Jenkins Software

System Overview
System Architecture

RakNet has code that falls into three categories: network communication, plugins that use network communication, and general game functionality.

Network communication is provided by two user classes. RakPeerInterface, and TCPInterface. RakPeerInterface is the primary class that games will use and is based on UDP. It provides functionality such as connections, connection management, congestion control, remote server detection, out of band messaging, connection statistics, latency and packetloss simulation, ban lists, and secure connectivity.

TCPInterface is a wrapper for TCP, and is used to communicate with external systems that are based on TCP. For example, the EmailSender class, used to report crashes from remote servers, interfaces with TCP. It is also supported by most plugin modules, and is suggested for file transfers such as with the autopatcher.

Plugins in RakNet are classes that you 'attach' to an instance of RakPeer or PacketizedTCP. This uses chain of responsibility design pattern. Attached plugins update automatically when Receive() is called on the attachee, and filter or inject messages into the network stream. Functionality includes host determination in a peer to peer enviroment, file transfers, NAT traversal, voice communication, remote procedure calls, and game object replication.

General game functionality includes the master server, crash reporting, email sending through Gmail pop servers, and an SQL logging server.

RakPeer internal architecture

RakPeer.h provides the base functionality for UDP communication, and it is expected that most applications will use RakPeer as opposed to TCP.  On start, RakPeer starts two threads - one thread to wait for incoming datagrams, and another to perform periodic updates, such as determing lost connections, or pings. The user specifies the maximum number of connections and an array of RemoteSystem structures is internally allocated to this size. Each connection or connection attempt is assigned to a Remote System structure, which contains a class to manage congestion control between the two systems. Connections are identified by SystemAddress or RakNetGuid, the latter of which is randomly generated and unique per instance of RakPeer.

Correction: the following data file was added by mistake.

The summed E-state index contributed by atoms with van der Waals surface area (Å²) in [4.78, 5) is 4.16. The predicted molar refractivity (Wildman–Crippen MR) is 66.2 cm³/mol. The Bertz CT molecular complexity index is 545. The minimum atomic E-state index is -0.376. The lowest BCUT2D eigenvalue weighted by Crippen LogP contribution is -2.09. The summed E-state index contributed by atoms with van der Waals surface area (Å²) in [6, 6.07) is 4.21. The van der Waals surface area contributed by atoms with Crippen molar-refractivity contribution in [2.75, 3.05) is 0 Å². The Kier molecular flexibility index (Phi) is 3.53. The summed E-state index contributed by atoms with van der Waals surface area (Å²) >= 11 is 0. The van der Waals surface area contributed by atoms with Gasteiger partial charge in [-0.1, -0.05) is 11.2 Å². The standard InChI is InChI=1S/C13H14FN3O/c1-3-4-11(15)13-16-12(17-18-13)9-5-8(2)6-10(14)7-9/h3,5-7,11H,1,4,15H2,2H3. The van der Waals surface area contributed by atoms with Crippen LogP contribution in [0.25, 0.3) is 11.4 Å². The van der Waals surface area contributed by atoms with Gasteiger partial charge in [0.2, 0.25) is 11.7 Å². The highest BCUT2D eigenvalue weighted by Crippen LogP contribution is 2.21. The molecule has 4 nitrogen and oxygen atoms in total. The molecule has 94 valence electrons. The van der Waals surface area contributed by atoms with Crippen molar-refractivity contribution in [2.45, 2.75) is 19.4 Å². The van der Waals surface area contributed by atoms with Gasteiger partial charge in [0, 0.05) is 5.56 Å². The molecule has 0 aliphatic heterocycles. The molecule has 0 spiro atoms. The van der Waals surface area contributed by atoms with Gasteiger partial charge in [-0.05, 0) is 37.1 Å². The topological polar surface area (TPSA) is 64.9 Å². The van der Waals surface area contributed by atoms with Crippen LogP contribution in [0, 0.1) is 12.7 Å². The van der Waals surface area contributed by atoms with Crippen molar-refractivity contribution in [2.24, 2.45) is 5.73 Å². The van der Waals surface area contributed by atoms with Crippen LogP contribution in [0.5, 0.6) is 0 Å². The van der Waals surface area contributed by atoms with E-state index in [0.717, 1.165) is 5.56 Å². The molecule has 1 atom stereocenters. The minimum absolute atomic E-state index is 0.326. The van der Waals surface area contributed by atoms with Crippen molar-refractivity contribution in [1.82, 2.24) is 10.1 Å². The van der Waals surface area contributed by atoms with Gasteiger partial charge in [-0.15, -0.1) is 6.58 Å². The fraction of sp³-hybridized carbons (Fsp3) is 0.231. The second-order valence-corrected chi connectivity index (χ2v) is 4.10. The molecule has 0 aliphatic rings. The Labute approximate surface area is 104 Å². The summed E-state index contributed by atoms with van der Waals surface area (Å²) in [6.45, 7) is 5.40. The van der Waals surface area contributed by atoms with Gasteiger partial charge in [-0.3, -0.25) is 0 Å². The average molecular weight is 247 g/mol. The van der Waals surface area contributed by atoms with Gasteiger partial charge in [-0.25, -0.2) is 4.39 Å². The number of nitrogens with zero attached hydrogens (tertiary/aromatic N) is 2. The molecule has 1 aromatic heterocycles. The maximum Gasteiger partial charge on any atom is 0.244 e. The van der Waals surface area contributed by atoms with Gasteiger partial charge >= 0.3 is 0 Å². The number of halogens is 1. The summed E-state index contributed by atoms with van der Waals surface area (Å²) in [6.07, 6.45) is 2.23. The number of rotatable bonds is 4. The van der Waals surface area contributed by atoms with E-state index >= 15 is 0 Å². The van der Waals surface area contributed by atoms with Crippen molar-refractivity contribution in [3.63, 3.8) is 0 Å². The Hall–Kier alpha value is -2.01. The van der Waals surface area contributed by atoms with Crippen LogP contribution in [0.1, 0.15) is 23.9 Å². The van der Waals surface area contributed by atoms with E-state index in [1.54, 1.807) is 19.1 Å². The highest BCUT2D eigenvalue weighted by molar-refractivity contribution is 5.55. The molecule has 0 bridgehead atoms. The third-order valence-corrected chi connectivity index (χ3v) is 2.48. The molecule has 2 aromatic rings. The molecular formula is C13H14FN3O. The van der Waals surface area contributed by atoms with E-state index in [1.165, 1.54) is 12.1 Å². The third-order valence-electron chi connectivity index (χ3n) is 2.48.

Connections are established through UDP messages that contain a connection request payload, and an 'offline message' identifier. The 'offline message' identifier is used to differentiate between actual offline messages, and connected messages that happen to match the profile of an offline message. Connection requests are sent repeatedly over a short timeframe to account for packetloss, and if supported uses a decreasing MTU for path MTU detection.